In village days a scoundrel couldn’t conceal his character for a month. But today every time I take my car to the garage or have a prescription filled, I have to trust people I don’t know about things I don’t understand.
Those comments were made over 60 years ago by Huston Smith, a transcendent philosopher of morality and religion. His statement remains valid today. Where does this leave the wisest and most secure of us, not to mention those for whom trust is a luxury of someone else’s unimaginable life?
Smith found reason to believe in many of his fellow-men. He sought those who wrote about virtue and, more crucial, those who lived it.
He knew iniquity exists, as did those he spoke with, but is not the whole of existence.
All of us suffer betrayal. An ex-patient I’ll call by the initials KF told me a tale of uncommon cruelty.
KF was a college student out West during the Vietnam War, before the volunteer army. He commuted to school from home. The husky, black-haired young man was free from military service so long as he remained in good academic standing and carried a full course load.
His father, who abused this fellow when he was small, now charged him rent for shelter and food. Though my client managed the tuition, the old man offered no consideration on living expenses.
Knowing he was at risk of eviction, KF dropped out of school. The military came for him.
During combat in Southeast Asia, KF escaped physical injury, but letters home went unanswered. Once home, he discovered his father had thrown away or sold everything he owned.
Nonetheless, he surmounted the challenge of finding love and making a family better than the one from which he came.
Not all of us are as afflicted as my former patient, but we share his hope of intimacy. James Baldwin recognized the desire and the risky necessity of letting down our guard to get it:
Love takes off the masks that we fear we cannot live without and know we cannot live within.
Yet so many of us do go without – without companionship, absent a confidant, and lacking at mate. Some believe the world wouldn’t care if we disappeared from its face.
Anonymity seems the better choice if your pattern is to encounter bullies and the unfaithful. Thieves, narcissists, alcoholics, and abusers possess their own imperfect radar attuned to human vulnerabilities.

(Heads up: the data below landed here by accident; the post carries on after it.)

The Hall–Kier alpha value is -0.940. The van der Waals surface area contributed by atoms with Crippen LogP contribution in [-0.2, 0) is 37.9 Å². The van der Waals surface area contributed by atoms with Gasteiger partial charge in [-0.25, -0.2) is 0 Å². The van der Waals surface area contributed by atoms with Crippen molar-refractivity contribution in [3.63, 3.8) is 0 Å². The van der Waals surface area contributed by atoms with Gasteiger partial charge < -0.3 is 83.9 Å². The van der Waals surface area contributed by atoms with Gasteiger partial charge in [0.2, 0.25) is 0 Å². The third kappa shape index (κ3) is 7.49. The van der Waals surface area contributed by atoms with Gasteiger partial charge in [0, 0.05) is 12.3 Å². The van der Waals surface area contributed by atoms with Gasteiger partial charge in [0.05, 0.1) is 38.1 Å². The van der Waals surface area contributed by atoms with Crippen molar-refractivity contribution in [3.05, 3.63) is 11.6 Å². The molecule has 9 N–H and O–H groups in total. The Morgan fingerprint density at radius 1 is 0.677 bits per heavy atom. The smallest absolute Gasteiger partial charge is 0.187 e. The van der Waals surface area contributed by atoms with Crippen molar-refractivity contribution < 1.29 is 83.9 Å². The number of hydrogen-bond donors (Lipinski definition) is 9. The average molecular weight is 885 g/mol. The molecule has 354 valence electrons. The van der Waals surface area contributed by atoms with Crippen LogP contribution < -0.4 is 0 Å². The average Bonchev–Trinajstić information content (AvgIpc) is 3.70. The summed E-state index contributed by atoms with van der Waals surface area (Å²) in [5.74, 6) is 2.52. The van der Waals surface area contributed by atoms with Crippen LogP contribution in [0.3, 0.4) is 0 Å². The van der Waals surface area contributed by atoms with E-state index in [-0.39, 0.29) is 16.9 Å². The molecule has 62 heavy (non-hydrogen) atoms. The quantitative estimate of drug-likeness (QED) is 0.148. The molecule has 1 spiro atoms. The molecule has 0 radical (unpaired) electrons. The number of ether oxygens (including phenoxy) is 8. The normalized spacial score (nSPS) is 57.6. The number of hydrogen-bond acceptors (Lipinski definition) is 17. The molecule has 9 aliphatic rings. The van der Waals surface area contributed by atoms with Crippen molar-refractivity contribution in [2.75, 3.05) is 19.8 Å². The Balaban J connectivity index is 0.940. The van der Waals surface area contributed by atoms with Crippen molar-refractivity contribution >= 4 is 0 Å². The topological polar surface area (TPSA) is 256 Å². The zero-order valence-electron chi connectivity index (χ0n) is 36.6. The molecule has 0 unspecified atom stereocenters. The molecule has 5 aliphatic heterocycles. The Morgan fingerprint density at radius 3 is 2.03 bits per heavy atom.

Some people hesitate to trust because they have no confidence in their capacity to distinguish the dangerous from the safe. This leaves them writing-off all of humanity or attempting to obtain information from every possible source, as if diligent detective work guaranteed discovery of unquestionable virtue.
Neither approach works. The former souls inhabit a cloud of ignorance and take a stance of perpetual defense. The latter never find “the truth” because they seek endless data, never realizing there will always be a sliver of doubt.
Both types of individuals remain isolated or disguised, little better than existing in a bunker far from anything but momentary ease. Both are exhausted by near-constant scanning for the self-interested and evil. They suffer preoccupation with misgivings over incidental events others forget.
Because they skate past those who might give them respect and kindness, the negative experiences of their life do not find a counterweight on the other side of the scale to persuade them intimacy is worth the risk.
Everything they believe confirms the danger of mankind. They also discount their own value to those few they acknowledge could merit knowing.
There are no perfect people, no purity even among those who give their lives for others or their country. We all hold to our self-interestedness in no small part of our behavior. Such quality enables us to survive.
In his 1788 essay Federalist No. 51, James Madison wrote:
If men were angels, no government would be necessary.
He and the men whose thoughts inform the U.S. Constitution knew they were not to be found either in government or out.
Nonetheless, our necessary concern for our well-being still permits the possibility of understanding and decency. Humans pull through because of the ability to join together, trust each other, and benefit from the comfort, love, and security they provide and receive from others.
Disappointment in relationships is inevitable. Those you fear may well also be disappointed by your words or conduct. Avoidance or rejection of available friends or lovers can inflict the equivalent injury on them you wish to avoid for yourself.
These challenging times present the opportunity to discover the best and worst of our brethren and the identical characteristics in ourselves.
No guarantees come with a new relationship. Remember this, however. The person who represents to you the potential for connection also looks for the same fulfillment himself.
Perhaps he even searches for it because of the qualities he recognizes in you.
The three photographs are the work of Laura Hedien, with her permission: https://twitter.com/lhedien?lang=en. The first is of Mountain Reflections Near Salt Lake City in January 2020. Next comes A Lightening Storm With Stars Above in Western New Mexico. Finally, Factory Butte, Utah, 2019.